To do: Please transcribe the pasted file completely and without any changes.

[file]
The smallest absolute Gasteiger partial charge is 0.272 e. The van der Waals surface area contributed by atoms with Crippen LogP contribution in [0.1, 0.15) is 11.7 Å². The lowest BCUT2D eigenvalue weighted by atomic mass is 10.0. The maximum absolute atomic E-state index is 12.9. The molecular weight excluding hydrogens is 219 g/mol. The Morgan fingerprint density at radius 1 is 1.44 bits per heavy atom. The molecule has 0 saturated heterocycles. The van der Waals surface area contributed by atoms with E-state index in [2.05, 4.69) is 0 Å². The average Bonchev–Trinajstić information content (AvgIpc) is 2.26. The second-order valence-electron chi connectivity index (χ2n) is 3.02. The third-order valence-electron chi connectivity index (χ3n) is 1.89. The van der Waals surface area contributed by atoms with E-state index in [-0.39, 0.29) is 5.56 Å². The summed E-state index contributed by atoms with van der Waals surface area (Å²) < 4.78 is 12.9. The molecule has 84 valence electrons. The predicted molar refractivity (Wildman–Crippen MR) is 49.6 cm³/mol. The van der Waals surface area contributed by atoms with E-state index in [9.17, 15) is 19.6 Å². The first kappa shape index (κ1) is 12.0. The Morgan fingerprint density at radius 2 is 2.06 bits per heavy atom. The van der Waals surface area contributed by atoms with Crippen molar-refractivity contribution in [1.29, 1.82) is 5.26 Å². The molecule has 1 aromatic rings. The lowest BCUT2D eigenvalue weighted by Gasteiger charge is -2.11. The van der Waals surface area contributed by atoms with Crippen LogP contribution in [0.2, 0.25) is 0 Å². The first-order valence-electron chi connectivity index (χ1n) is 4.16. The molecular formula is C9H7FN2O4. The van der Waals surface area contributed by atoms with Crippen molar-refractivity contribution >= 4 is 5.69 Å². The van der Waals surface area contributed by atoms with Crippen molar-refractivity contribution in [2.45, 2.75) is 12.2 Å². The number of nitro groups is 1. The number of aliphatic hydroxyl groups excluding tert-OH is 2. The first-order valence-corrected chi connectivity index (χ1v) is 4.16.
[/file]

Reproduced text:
The smallest absolute Gasteiger partial charge is 0.272 e. The van der Waals surface area contributed by atoms with Crippen LogP contribution in [0.1, 0.15) is 11.7 Å². The lowest BCUT2D eigenvalue weighted by atomic mass is 10.0. The maximum absolute atomic E-state index is 12.9. The molecular weight excluding hydrogens is 219 g/mol. The Morgan fingerprint density at radius 1 is 1.44 bits per heavy atom. The molecule has 0 saturated heterocycles. The van der Waals surface area contributed by atoms with E-state index in [2.05, 4.69) is 0 Å². The average Bonchev–Trinajstić information content (AvgIpc) is 2.26. The second-order valence-electron chi connectivity index (χ2n) is 3.02. The third-order valence-electron chi connectivity index (χ3n) is 1.89. The van der Waals surface area contributed by atoms with E-state index in [-0.39, 0.29) is 5.56 Å². The summed E-state index contributed by atoms with van der Waals surface area (Å²) < 4.78 is 12.9. The molecule has 84 valence electrons. The predicted molar refractivity (Wildman–Crippen MR) is 49.6 cm³/mol. The van der Waals surface area contributed by atoms with E-state index in [9.17, 15) is 19.6 Å². The first kappa shape index (κ1) is 12.0. The Morgan fingerprint density at radius 2 is 2.06 bits per heavy atom. The van der Waals surface area contributed by atoms with Crippen molar-refractivity contribution in [1.29, 1.82) is 5.26 Å². The molecule has 1 aromatic rings. The lowest BCUT2D eigenvalue weighted by Gasteiger charge is -2.11. The van der Waals surface area contributed by atoms with Crippen LogP contribution in [0.2, 0.25) is 0 Å². The first-order valence-electron chi connectivity index (χ1n) is 4.16. The molecular formula is C9H7FN2O4. The van der Waals surface area contributed by atoms with Crippen molar-refractivity contribution >= 4 is 5.69 Å². The van der Waals surface area contributed by atoms with Crippen molar-refractivity contribution in [2.45, 2.75) is 12.2 Å². The number of nitro groups is 1. The number of aliphatic hydroxyl groups excluding tert-OH is 2. The first-order valence-corrected chi connectivity index (χ1v) is 4.16.